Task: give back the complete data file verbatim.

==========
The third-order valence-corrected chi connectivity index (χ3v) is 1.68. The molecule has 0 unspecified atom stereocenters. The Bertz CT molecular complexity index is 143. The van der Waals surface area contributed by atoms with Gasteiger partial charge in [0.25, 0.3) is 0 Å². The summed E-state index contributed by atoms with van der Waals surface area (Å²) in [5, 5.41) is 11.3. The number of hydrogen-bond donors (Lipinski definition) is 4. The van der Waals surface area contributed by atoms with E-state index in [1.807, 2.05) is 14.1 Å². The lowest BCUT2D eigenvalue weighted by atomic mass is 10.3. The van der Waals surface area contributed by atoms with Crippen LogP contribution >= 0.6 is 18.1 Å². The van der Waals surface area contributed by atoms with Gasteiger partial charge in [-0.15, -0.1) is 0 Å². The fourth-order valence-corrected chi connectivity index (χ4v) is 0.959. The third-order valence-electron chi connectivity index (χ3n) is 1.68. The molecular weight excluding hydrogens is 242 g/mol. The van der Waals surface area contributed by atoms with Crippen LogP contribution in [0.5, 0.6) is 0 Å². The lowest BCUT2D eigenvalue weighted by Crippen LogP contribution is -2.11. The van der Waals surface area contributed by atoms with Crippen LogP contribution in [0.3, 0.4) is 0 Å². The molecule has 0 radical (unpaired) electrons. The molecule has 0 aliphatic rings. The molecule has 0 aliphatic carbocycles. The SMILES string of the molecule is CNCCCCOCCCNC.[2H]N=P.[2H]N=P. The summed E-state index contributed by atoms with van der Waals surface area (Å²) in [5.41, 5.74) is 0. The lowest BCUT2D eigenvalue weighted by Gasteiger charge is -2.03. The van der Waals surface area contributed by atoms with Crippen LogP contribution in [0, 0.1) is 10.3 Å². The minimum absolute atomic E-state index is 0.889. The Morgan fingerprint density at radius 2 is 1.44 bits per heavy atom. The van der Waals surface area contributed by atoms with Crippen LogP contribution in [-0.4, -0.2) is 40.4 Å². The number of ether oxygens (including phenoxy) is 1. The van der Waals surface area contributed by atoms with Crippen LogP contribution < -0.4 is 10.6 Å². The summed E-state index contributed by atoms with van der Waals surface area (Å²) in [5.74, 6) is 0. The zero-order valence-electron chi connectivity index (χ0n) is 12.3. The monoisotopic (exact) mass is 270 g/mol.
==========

The third-order valence-corrected chi connectivity index (χ3v) is 1.68. The molecule has 0 unspecified atom stereocenters. The Bertz CT molecular complexity index is 143. The van der Waals surface area contributed by atoms with Gasteiger partial charge in [0.25, 0.3) is 0 Å². The summed E-state index contributed by atoms with van der Waals surface area (Å²) in [5, 5.41) is 11.3. The number of hydrogen-bond donors (Lipinski definition) is 4. The van der Waals surface area contributed by atoms with E-state index in [1.807, 2.05) is 14.1 Å². The lowest BCUT2D eigenvalue weighted by atomic mass is 10.3. The van der Waals surface area contributed by atoms with Crippen LogP contribution >= 0.6 is 18.1 Å². The van der Waals surface area contributed by atoms with Gasteiger partial charge in [-0.15, -0.1) is 0 Å². The fourth-order valence-corrected chi connectivity index (χ4v) is 0.959. The third-order valence-electron chi connectivity index (χ3n) is 1.68. The molecular weight excluding hydrogens is 242 g/mol. The van der Waals surface area contributed by atoms with Crippen LogP contribution in [0.5, 0.6) is 0 Å². The lowest BCUT2D eigenvalue weighted by Crippen LogP contribution is -2.11. The van der Waals surface area contributed by atoms with Crippen LogP contribution in [0.3, 0.4) is 0 Å². The molecule has 0 radical (unpaired) electrons. The molecule has 0 aliphatic rings. The molecule has 0 aliphatic carbocycles. The SMILES string of the molecule is CNCCCCOCCCNC.[2H]N=P.[2H]N=P. The summed E-state index contributed by atoms with van der Waals surface area (Å²) in [5.41, 5.74) is 0. The lowest BCUT2D eigenvalue weighted by Gasteiger charge is -2.03. The van der Waals surface area contributed by atoms with Crippen LogP contribution in [0, 0.1) is 10.3 Å². The minimum absolute atomic E-state index is 0.889. The Morgan fingerprint density at radius 2 is 1.44 bits per heavy atom. The van der Waals surface area contributed by atoms with Crippen LogP contribution in [-0.4, -0.2) is 40.4 Å². The number of ether oxygens (including phenoxy) is 1. The van der Waals surface area contributed by atoms with Crippen LogP contribution < -0.4 is 10.6 Å². The summed E-state index contributed by atoms with van der Waals surface area (Å²) in [5.74, 6) is 0. The zero-order valence-electron chi connectivity index (χ0n) is 12.3. The monoisotopic (exact) mass is 270 g/mol.